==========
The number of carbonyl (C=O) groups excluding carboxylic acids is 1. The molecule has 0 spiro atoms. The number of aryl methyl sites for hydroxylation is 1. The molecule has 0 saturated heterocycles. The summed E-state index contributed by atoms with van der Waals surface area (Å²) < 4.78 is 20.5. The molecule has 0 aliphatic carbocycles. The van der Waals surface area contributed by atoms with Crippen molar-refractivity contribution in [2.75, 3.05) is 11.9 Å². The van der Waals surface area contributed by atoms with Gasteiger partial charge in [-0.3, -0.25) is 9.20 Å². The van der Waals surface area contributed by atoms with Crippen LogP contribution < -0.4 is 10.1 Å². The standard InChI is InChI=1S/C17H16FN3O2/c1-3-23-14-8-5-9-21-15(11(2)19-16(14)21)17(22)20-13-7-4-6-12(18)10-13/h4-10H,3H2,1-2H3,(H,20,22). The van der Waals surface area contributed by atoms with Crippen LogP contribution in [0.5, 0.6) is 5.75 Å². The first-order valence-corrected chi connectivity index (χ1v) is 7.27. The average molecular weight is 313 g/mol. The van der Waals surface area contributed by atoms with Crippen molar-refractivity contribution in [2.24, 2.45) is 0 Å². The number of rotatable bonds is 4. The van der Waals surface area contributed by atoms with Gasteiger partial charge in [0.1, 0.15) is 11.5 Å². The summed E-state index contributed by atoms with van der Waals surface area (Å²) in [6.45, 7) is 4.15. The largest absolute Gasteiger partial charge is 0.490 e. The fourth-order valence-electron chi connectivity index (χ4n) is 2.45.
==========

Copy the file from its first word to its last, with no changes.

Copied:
The number of carbonyl (C=O) groups excluding carboxylic acids is 1. The molecule has 0 spiro atoms. The number of aryl methyl sites for hydroxylation is 1. The molecule has 0 saturated heterocycles. The summed E-state index contributed by atoms with van der Waals surface area (Å²) < 4.78 is 20.5. The molecule has 0 aliphatic carbocycles. The van der Waals surface area contributed by atoms with Crippen molar-refractivity contribution in [2.75, 3.05) is 11.9 Å². The van der Waals surface area contributed by atoms with Gasteiger partial charge in [-0.3, -0.25) is 9.20 Å². The van der Waals surface area contributed by atoms with Crippen LogP contribution < -0.4 is 10.1 Å². The standard InChI is InChI=1S/C17H16FN3O2/c1-3-23-14-8-5-9-21-15(11(2)19-16(14)21)17(22)20-13-7-4-6-12(18)10-13/h4-10H,3H2,1-2H3,(H,20,22). The van der Waals surface area contributed by atoms with Crippen LogP contribution in [0.5, 0.6) is 5.75 Å². The first-order valence-corrected chi connectivity index (χ1v) is 7.27. The average molecular weight is 313 g/mol. The van der Waals surface area contributed by atoms with Crippen molar-refractivity contribution in [2.24, 2.45) is 0 Å². The number of rotatable bonds is 4. The van der Waals surface area contributed by atoms with Gasteiger partial charge in [0.1, 0.15) is 11.5 Å². The summed E-state index contributed by atoms with van der Waals surface area (Å²) in [6.45, 7) is 4.15. The largest absolute Gasteiger partial charge is 0.490 e. The fourth-order valence-electron chi connectivity index (χ4n) is 2.45.